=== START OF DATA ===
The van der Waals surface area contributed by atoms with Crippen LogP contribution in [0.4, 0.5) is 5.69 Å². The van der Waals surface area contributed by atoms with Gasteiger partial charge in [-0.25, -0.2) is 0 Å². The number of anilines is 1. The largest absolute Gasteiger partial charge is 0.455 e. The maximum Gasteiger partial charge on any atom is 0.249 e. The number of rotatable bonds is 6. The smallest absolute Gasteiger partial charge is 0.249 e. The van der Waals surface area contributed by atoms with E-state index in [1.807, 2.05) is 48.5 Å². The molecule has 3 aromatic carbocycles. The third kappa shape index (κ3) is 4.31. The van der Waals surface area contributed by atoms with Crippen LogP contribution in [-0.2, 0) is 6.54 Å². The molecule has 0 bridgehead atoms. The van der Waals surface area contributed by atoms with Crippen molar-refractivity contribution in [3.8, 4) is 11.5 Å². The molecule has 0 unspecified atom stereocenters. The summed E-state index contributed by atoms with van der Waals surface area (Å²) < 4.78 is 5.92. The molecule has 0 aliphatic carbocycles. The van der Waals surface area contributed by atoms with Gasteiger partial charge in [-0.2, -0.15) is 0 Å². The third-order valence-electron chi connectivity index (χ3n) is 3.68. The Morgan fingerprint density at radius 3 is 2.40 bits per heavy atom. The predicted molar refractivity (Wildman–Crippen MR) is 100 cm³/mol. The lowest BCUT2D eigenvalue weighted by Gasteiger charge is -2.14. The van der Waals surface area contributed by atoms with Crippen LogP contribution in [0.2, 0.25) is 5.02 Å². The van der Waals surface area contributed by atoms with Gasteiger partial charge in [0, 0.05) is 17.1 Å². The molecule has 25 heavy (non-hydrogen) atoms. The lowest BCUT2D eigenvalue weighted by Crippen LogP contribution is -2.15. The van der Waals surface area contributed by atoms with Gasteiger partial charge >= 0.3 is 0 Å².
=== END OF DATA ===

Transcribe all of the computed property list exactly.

The van der Waals surface area contributed by atoms with Crippen LogP contribution in [0.4, 0.5) is 5.69 Å². The van der Waals surface area contributed by atoms with Gasteiger partial charge in [-0.25, -0.2) is 0 Å². The number of anilines is 1. The largest absolute Gasteiger partial charge is 0.455 e. The maximum Gasteiger partial charge on any atom is 0.249 e. The number of rotatable bonds is 6. The smallest absolute Gasteiger partial charge is 0.249 e. The van der Waals surface area contributed by atoms with E-state index in [1.807, 2.05) is 48.5 Å². The molecule has 3 aromatic carbocycles. The third kappa shape index (κ3) is 4.31. The van der Waals surface area contributed by atoms with Crippen LogP contribution in [-0.2, 0) is 6.54 Å². The molecule has 0 bridgehead atoms. The van der Waals surface area contributed by atoms with Crippen molar-refractivity contribution in [3.8, 4) is 11.5 Å². The molecule has 0 unspecified atom stereocenters. The summed E-state index contributed by atoms with van der Waals surface area (Å²) < 4.78 is 5.92. The molecule has 0 aliphatic carbocycles. The van der Waals surface area contributed by atoms with Gasteiger partial charge in [-0.2, -0.15) is 0 Å². The third-order valence-electron chi connectivity index (χ3n) is 3.68. The Morgan fingerprint density at radius 3 is 2.40 bits per heavy atom. The predicted molar refractivity (Wildman–Crippen MR) is 100 cm³/mol. The lowest BCUT2D eigenvalue weighted by Gasteiger charge is -2.14. The van der Waals surface area contributed by atoms with Crippen LogP contribution in [0.2, 0.25) is 5.02 Å². The van der Waals surface area contributed by atoms with Gasteiger partial charge in [0, 0.05) is 17.1 Å². The molecule has 25 heavy (non-hydrogen) atoms. The lowest BCUT2D eigenvalue weighted by Crippen LogP contribution is -2.15. The van der Waals surface area contributed by atoms with Gasteiger partial charge >= 0.3 is 0 Å².